Sphincter: A circular band of muscle constricting an orifice, which contracts to close the opening
Ureteral catheter: A firm catheter inserted into the ureter attached to a cystoscope
Void: The action of emptying urine from the bladder
Urinary tract infections (UTIs) are the most common nosocomial infections. A common cause of these infections is poor infection control practices by health care workers during placement of catheters in the urinary bladder or during care for patients who have indwelling catheters in place. Radiographers frequently work with patients who have urinary catheters in place. Although no longer a common practice, radiographers may be responsible for inserting a catheter into the patient’s urinary bladder before radiographic imaging procedures take place.
Catheterization of the urinary bladder refers to the insertion of a plastic, silicone, or rubber tube through the urethral meatus into the urinary bladder. Catheters are inserted into the urinary bladder for a number of reasons: to keep the bladder empty while the surrounding tissues heal after surgical procedures; to drain, irrigate, or instill medication into the bladder; to assist the incontinent patient to control urinary flow; to begin bladder retraining; or to diagnose disease, malformation, or injury of the bladder.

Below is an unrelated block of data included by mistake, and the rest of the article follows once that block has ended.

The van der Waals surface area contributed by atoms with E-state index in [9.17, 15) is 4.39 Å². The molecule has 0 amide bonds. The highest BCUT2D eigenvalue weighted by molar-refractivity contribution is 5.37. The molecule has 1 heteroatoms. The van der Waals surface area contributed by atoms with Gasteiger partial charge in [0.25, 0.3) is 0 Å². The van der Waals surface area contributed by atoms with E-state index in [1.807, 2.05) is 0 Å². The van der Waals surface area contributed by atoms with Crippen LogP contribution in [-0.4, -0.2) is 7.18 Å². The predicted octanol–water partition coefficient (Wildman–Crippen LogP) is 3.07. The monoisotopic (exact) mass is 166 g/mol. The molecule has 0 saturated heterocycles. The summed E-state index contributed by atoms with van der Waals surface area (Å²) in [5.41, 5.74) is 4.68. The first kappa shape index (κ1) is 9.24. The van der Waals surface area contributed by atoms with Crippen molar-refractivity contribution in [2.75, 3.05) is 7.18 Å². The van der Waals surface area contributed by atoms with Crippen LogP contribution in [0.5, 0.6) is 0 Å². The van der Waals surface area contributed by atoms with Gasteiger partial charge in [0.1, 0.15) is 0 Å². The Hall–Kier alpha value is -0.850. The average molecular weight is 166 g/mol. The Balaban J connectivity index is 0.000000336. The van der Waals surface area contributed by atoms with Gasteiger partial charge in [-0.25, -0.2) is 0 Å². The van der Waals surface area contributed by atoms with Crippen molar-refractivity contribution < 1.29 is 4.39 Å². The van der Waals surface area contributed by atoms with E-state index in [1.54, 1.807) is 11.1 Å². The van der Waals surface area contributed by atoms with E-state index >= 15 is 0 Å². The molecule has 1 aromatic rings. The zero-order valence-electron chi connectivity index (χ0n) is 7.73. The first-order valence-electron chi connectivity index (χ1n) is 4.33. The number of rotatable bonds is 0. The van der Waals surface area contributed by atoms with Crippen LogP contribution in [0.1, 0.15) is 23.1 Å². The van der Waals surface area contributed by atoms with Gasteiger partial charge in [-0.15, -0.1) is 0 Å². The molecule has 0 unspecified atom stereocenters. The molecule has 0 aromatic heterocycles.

Cystography, retrograde pyelography, and placement of ureteral stents all involve radiographic imaging. These procedures are performed frequently in the special procedures area of the radiographic imaging department or in the cystoscopy laboratory. As part of the health care team, radiographers actively participate in these diagnostic examinations and treatments because fluoroscopy and radiographic images are required while they are in progress.